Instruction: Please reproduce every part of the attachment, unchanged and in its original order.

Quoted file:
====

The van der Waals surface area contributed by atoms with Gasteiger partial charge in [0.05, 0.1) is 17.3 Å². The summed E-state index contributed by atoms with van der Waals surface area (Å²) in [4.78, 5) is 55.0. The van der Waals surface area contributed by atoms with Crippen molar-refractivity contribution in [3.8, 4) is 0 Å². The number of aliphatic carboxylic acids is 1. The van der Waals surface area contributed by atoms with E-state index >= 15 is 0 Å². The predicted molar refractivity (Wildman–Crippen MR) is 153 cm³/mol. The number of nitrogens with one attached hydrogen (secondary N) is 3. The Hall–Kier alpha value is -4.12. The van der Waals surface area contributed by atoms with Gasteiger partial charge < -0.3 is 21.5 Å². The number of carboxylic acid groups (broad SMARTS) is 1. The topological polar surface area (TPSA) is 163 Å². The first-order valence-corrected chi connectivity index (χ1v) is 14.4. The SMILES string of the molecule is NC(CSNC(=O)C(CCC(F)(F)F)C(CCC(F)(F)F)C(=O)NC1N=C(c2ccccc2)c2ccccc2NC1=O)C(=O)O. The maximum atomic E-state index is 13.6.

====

The van der Waals surface area contributed by atoms with Gasteiger partial charge in [0.05, 0.1) is 17.3 Å². The summed E-state index contributed by atoms with van der Waals surface area (Å²) in [4.78, 5) is 55.0. The van der Waals surface area contributed by atoms with Crippen molar-refractivity contribution in [3.8, 4) is 0 Å². The number of aliphatic carboxylic acids is 1. The van der Waals surface area contributed by atoms with E-state index >= 15 is 0 Å². The predicted molar refractivity (Wildman–Crippen MR) is 153 cm³/mol. The number of nitrogens with one attached hydrogen (secondary N) is 3. The Hall–Kier alpha value is -4.12. The van der Waals surface area contributed by atoms with Gasteiger partial charge < -0.3 is 21.5 Å². The number of carboxylic acid groups (broad SMARTS) is 1. The topological polar surface area (TPSA) is 163 Å². The first-order valence-corrected chi connectivity index (χ1v) is 14.4. The SMILES string of the molecule is NC(CSNC(=O)C(CCC(F)(F)F)C(CCC(F)(F)F)C(=O)NC1N=C(c2ccccc2)c2ccccc2NC1=O)C(=O)O. The maximum atomic E-state index is 13.6.